update SINGAPORE--Hitachi Data Systems (HDS) is betting on its "orchestration management" portal to distinguish itself from its competitors and win over enterprise customers looking to bring virtualized resources together and manage their IT infrastructure more efficiently.
According to Sunil Chavan, director of the software group and cloud at HDS Asia-Pacific, the portal is a unique part of the company's unified compute platform (UCP).
Speaking at a media roundtable here Wednesday, Chavan added that the UCP will consist of blade servers, storage and network hardware, and software to manage these equipments. Additionally, HDS also announced an agreement with Microsoft to bundle its products such as Windows Server 2008 R2, System Center and SQL Server 2008 as well as its Hyper-V virtualization technology, he said.
While rivals EMC, Cisco Systems and VMware have banded to deliver a similar product--V-Block, available in the market since last November--Chavan said their offering does not have a management portal to remotely manage all existing virtualized data centers via a centralized platform.
An earlier ZDNet Asia report stated that the tripartite partnership sells a cloud-ready product that combines EMC's storage equipment, Cisco's virtualized servers and networking equipment and VMware's virtualization technology.
Chavan said the HDS orchestration management portal will be able to support all standard compliance rules for companies that have offices around the world. If necessary, a company can also customize compliance rules that are country- or region-specific in conjunction with the organization-wide policies it has enacted, he added.
However, Lim Fang How, director of virtual computing environment at EMC Southeast Asia, told ZDNet Asia in a separate interview that many of the enterprises the company spoke with have requested that the provisioning of security and compliance be kept separate from the V-Block suite of products. This is because these enterprise customers usually have their own security and compliance policies in place and would like to retain their current business processes, Lim explained.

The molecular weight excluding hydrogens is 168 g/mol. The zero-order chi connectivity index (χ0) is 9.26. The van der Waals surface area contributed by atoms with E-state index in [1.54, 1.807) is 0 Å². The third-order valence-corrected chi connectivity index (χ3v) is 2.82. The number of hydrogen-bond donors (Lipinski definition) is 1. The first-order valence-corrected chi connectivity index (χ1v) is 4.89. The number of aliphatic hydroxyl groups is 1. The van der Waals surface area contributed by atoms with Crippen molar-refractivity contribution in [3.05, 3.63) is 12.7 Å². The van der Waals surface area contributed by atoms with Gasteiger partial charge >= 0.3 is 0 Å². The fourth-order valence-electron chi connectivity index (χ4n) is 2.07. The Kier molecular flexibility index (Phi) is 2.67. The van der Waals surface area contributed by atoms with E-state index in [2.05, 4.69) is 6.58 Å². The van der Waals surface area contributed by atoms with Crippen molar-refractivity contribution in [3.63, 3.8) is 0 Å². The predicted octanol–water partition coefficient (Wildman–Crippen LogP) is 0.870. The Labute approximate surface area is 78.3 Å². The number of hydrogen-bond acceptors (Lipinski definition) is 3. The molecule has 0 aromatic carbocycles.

That said, EMC, through its security arm RSA, will provide customers with its Archer Technologies-based suite of governance, risk and compliance software upon request, he said.
Platform rollout in phases
Chavan pointed out that in phase one of UCP's roll out, the company will be offering the product coupled with Hyper-V technology. Phase two, which is expected to be deployed soon after the initial launch, will include VMware and Citrix hypervisors from which users can choose, he added.
He stressed that both the hardware and software that constitute the UCP are "recommended" products, and companies need not use every component available. If there are existing infrastructure and applications that are integral to the company's operations, HDS will integrate these into the UCP, he said.
He added that the product will be ready to ship only in January 2011, noting that HDS is ready with components such as storage and the accompanying software, but its partners such as Microsoft and VMware are not.
Among the customers that have shown interest in HDS' cloud offering are telcos and small and midsize businesses such as mid-range hotels and small job recruitment firms, Chavan said.
However, he said HDS is still in discussions with many of these companies to help them understand the business strategy behind cloud computing and the returns they would get if they do adopt the delivery model.
"Cloud requires commitment. It's no good if we sell cloud products to clients and leave it as that," said Chavan. "We want to commit at least three to five years to walk our customers through their cloud deployment and make sure it's successful."
He added that one cloud deployment failure will overshadow the success of 10 deployments. With this in mind, it is important that a positive perception of cloud be maintained, otherwise the cloud business model will ultimately fail, he urged.